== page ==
Private Sector Development in Developing Countries

Bergen, 2. juni 2015

Statsråd Vidar Helgesens åpningsinnlegg under seminaret «Jobs for the Poor: The Role of Private Sector Development» på Christian Michelsens Institutt.

Dear Ladies and Gentlemen, friends and colleagues.

We all know that Official Development Assistance (ODA) cannot meet the needs of eradicating poverty. The relative importance of aid is declining. Whereas ODA in 1990 constituted 72 % of capital flows into development countries (of a total of 77,5 bn), this had in 2013 changed to only 16% (of a total of 889 bn). Foreign Direct Investments (FDI) and private capital has increasingly become much more important for the development of poor countries.

According to the World Bank, there is a need for 600 mill new jobs by 2028.Private sector creates nine out of 10 jobs in the developing world. Hence, it is quite clear that this has a much greater impact on poverty reduction than other forms for financial aid. A robust private sector is crucial for development and poverty reduction. Development countries want partnership and investments. Not aid.

This is why private sector development as part of our development aid, is an important political priority for my Government.

Smart investments with small money, may trigger bigger investments. An increasing part of our development aid should therefore be used to enable private sector development and leveraging private sector investments.

The Norwegian government will soon present a White Paper to our Parliament on these issues. The reason is:We want a change of pace in our development cooperation. We want to step up support to private sector development as part of our cooperation with developing countries. In addition, we want to step up our economic diplomacy in the same countries.

The Government has also announced change of pace for the promotion of Norwegian companies abroad, and facilitating international trade. This is not contradictory: business creates values and jobs in the countries where they invest. As an example:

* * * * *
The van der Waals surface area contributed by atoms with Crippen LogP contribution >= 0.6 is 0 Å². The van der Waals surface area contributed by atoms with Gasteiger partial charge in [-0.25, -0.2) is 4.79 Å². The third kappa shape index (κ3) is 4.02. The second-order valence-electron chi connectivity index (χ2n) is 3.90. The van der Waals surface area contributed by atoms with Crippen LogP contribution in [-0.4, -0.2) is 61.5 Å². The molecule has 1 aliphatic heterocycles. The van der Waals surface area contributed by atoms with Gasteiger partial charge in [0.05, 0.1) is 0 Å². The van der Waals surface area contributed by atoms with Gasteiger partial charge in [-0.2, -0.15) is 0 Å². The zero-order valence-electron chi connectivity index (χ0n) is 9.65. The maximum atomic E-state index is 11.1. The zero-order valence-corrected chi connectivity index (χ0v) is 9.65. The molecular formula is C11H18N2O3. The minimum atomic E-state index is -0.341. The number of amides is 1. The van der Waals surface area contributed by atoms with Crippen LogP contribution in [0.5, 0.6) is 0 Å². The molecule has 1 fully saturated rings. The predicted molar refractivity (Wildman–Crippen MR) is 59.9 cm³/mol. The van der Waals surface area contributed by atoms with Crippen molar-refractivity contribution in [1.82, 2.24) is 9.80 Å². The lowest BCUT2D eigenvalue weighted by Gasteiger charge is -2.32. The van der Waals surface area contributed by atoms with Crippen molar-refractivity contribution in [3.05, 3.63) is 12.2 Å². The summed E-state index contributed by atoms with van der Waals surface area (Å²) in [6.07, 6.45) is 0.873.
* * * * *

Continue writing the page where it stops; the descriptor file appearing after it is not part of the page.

The Norwegian industry sits on competence and skills, which is highly sought after internationally, not the least within the renewable energy and climate sector. This is an untapped potential. Norwegian investments in Africa and other places will bring jobs, infrastructure and skills to the local population. Today, Norwegian companies have a total of 250 000 jobs abroad. This is likely to increase. Several companies are now entering new and emerging markets, many of which have traditionally been "aid recipients." Aid and trade have mutual interests, and we want to strengthen this linkage.

Business is a key partner for achieving development objectives. Creating the right conditions for businesses to expand and grow is essential for job creation and development. We need to work with the private sector and businesses – small and large – to reduce global poverty. The contribution private companies can make to development is dependent of their success – investing, improving productivity, securing employment and taxes.

However, to assume automatic trickling down and redistribution of wealth is too simplistic. Governments have to get their policies right; creating enabling environment as well as preconditions for inclusive growth. Investment climate, transparency, anti-corruption, rule of law, taxation, etc, are crucial matters. How can we make it work? We need policy, legal and institutional measures that provide a sound framework for the private sector to invest.

What this really boils down to, it to have a better understanding and strategy for:

  • How to strengthen the regulatory framework for local businesses.
  • How to contribute to the development of essential infrastructure.
  • How to ensure local effects of economic activity.
  • And how to develop local expertise in the entire supply chain.

Another challenge is knowledge development. Lack of competencies, research based knowledge, local innovation and education are some of the biggest bottlenecks. Without relevant knowledge and education, it is difficult to get a job or create sustainable local businesses. It is also difficult to be innovative and competitive on the global market. This is why the Government launched a White paper on education last year: "Education for development," and has increased support to education. Skills are fundamental to create development.

Furthermore, our increased efforts in private sector development will include R&D cooperation and promote innovation. We are also keen on supporting partnerships between Norwegian private companies and local private sector, as well as increased cooperation between research and innovation institutions.

However, we have to be realistic, and prioritize. What is our comparative advantage? What are the priorities of development countries? Moreover, what are our international obligations? How can we support this in an efficient manner? Who should be our partners?

Norwegian support to private sector development will require cooperation on many levels and through several channels and partnerships. We believe there is a strong potential for Norwegian bilateral initiatives and Norwegian private sector actors, as well as partnering with multilateral institutions.

These are some of the key issue we want to address, and we would welcome any input from other stakeholders.

Thank you.